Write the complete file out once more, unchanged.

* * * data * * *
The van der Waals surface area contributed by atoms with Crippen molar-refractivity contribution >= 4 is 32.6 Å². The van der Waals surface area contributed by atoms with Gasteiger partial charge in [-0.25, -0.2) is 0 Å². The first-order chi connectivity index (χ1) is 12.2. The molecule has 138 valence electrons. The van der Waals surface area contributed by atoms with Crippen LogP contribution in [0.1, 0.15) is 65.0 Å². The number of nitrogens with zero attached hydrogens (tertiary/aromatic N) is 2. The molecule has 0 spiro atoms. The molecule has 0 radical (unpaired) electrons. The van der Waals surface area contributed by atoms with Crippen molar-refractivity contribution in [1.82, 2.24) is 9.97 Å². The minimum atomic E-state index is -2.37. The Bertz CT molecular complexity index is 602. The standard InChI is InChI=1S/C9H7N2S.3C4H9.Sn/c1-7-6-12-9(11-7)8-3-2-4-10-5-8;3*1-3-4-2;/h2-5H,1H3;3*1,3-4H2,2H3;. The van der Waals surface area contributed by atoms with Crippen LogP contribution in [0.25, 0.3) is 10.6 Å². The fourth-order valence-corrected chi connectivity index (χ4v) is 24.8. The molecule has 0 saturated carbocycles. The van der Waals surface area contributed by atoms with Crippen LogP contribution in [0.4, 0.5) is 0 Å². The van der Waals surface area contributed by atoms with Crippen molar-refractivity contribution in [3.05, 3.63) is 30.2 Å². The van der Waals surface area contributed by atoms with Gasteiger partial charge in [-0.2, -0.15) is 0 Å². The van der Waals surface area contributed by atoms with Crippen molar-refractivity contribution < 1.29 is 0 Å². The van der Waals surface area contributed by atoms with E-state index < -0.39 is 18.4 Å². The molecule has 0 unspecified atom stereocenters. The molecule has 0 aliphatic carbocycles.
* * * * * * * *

The van der Waals surface area contributed by atoms with Crippen molar-refractivity contribution >= 4 is 32.6 Å². The van der Waals surface area contributed by atoms with Gasteiger partial charge in [-0.25, -0.2) is 0 Å². The first-order chi connectivity index (χ1) is 12.2. The molecule has 138 valence electrons. The van der Waals surface area contributed by atoms with Crippen LogP contribution in [0.1, 0.15) is 65.0 Å². The number of nitrogens with zero attached hydrogens (tertiary/aromatic N) is 2. The molecule has 0 spiro atoms. The molecule has 0 radical (unpaired) electrons. The van der Waals surface area contributed by atoms with Crippen molar-refractivity contribution in [1.82, 2.24) is 9.97 Å². The minimum atomic E-state index is -2.37. The Bertz CT molecular complexity index is 602. The standard InChI is InChI=1S/C9H7N2S.3C4H9.Sn/c1-7-6-12-9(11-7)8-3-2-4-10-5-8;3*1-3-4-2;/h2-5H,1H3;3*1,3-4H2,2H3;. The van der Waals surface area contributed by atoms with Crippen LogP contribution in [0.25, 0.3) is 10.6 Å². The fourth-order valence-corrected chi connectivity index (χ4v) is 24.8. The molecule has 0 saturated carbocycles. The van der Waals surface area contributed by atoms with Crippen LogP contribution in [0.4, 0.5) is 0 Å². The van der Waals surface area contributed by atoms with Crippen molar-refractivity contribution in [3.05, 3.63) is 30.2 Å². The van der Waals surface area contributed by atoms with Gasteiger partial charge in [-0.2, -0.15) is 0 Å². The van der Waals surface area contributed by atoms with Crippen molar-refractivity contribution < 1.29 is 0 Å². The van der Waals surface area contributed by atoms with E-state index < -0.39 is 18.4 Å². The molecule has 0 unspecified atom stereocenters. The molecule has 0 aliphatic carbocycles.